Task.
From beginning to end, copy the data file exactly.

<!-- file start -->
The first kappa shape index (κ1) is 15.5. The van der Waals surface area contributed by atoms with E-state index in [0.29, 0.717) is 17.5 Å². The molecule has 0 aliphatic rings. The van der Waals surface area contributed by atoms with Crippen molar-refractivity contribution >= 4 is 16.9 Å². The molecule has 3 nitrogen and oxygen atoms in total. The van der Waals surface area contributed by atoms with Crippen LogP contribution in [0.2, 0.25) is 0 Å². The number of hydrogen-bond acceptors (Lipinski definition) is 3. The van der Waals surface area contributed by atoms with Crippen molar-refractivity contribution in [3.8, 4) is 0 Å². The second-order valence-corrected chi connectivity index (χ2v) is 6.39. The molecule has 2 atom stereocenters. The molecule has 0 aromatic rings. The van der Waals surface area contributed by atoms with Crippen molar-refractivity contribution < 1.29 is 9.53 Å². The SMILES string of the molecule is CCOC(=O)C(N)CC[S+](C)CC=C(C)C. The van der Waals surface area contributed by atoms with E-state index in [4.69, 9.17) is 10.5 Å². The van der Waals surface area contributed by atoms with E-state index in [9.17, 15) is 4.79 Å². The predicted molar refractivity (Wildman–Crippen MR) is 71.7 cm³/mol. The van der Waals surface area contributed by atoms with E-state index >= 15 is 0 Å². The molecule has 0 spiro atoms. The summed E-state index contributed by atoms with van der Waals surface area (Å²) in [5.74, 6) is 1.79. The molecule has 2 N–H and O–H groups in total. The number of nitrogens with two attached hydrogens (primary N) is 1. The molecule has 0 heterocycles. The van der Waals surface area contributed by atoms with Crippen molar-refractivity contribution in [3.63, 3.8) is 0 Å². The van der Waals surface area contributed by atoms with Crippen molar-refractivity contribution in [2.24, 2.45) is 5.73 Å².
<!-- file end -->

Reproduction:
The first kappa shape index (κ1) is 15.5. The van der Waals surface area contributed by atoms with E-state index in [0.29, 0.717) is 17.5 Å². The molecule has 0 aliphatic rings. The van der Waals surface area contributed by atoms with Crippen molar-refractivity contribution >= 4 is 16.9 Å². The molecule has 3 nitrogen and oxygen atoms in total. The van der Waals surface area contributed by atoms with Crippen LogP contribution in [0.2, 0.25) is 0 Å². The number of hydrogen-bond acceptors (Lipinski definition) is 3. The van der Waals surface area contributed by atoms with Crippen molar-refractivity contribution in [3.8, 4) is 0 Å². The second-order valence-corrected chi connectivity index (χ2v) is 6.39. The molecule has 2 atom stereocenters. The molecule has 0 aromatic rings. The van der Waals surface area contributed by atoms with Crippen molar-refractivity contribution < 1.29 is 9.53 Å². The SMILES string of the molecule is CCOC(=O)C(N)CC[S+](C)CC=C(C)C. The van der Waals surface area contributed by atoms with E-state index in [4.69, 9.17) is 10.5 Å². The van der Waals surface area contributed by atoms with E-state index in [9.17, 15) is 4.79 Å². The predicted molar refractivity (Wildman–Crippen MR) is 71.7 cm³/mol. The van der Waals surface area contributed by atoms with E-state index >= 15 is 0 Å². The molecule has 0 spiro atoms. The summed E-state index contributed by atoms with van der Waals surface area (Å²) in [5.74, 6) is 1.79. The molecule has 2 N–H and O–H groups in total. The number of nitrogens with two attached hydrogens (primary N) is 1. The molecule has 0 heterocycles. The van der Waals surface area contributed by atoms with Crippen molar-refractivity contribution in [3.63, 3.8) is 0 Å². The van der Waals surface area contributed by atoms with Crippen molar-refractivity contribution in [2.24, 2.45) is 5.73 Å².